Impacts of roads and trails on floral diversity and structure of Ganga-Choti forest in Kashmir Himalayas.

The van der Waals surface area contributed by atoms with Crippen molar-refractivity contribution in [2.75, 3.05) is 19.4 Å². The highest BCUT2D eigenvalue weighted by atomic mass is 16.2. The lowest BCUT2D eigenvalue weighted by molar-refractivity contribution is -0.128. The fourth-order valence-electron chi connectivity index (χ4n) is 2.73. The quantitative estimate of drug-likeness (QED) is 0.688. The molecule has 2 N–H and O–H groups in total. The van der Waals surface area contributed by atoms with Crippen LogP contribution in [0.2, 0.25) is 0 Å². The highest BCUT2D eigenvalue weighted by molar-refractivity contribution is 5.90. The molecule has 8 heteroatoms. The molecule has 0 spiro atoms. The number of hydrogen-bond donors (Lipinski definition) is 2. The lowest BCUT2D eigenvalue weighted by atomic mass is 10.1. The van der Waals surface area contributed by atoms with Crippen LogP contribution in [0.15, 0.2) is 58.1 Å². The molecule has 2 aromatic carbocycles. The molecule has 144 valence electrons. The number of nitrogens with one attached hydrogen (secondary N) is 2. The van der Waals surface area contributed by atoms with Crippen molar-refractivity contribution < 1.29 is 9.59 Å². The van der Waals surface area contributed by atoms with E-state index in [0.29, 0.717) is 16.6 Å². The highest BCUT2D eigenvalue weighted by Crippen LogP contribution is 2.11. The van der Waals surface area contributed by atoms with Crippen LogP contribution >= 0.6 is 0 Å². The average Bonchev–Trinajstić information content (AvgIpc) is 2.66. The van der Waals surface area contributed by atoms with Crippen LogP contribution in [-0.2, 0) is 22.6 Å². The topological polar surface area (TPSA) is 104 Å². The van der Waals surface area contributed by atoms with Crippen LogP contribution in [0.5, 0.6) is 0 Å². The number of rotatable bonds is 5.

Roads and trails bring deteriorating changes in the structure and composition of forests. The present study investigated the impact of roads and trails on floral diversity and structure of Ganga Choti forest, Kashmir. Phytosociological attributes using systematic quadrate sampling were recorded and analyzed using multivariate ordination techniques including Principal Component Analysis and Cluster Analysis. The total number of species found in the area was 101 belonging to 47 plant families. The dominant family was Poaceae followed by Labiateae, Asteraceae and Rosaceae. The dominant species of the area included Pinus wallichiana, Abies pindrow, Viburnum grandiflorum, Sarcococca saligna, Poa alpina, Fragaria nubicola, Onychium japonicum and Poa pratensis. The dominant life form was Hemicryptophyte (31.68%), whereas leaf spectra class was Microphyll (30.69%). The average diversity value was 3.39 with a maximum of 3.71 at the control site and 3.08 at the disturbed site. Average tree density was 505/ha with a maximum of 680/ha at the control site and a minimum of 330/ha at the disturbed site. Intense deforestation was indicated by a stump density value of 330/ha. Results revealed that roads and trails have adversely affected the composition and structure of vegetation with high pressure on keystone tree species. Disturbed sites showed lower values of diversity indices, species richness and regeneration synchronized with high deforestation, overgrazing, erosion and increased frequency of invasive species. The study area needs immediate attention of the management for conservation of local forests by minimizing the impacts of roads and trails.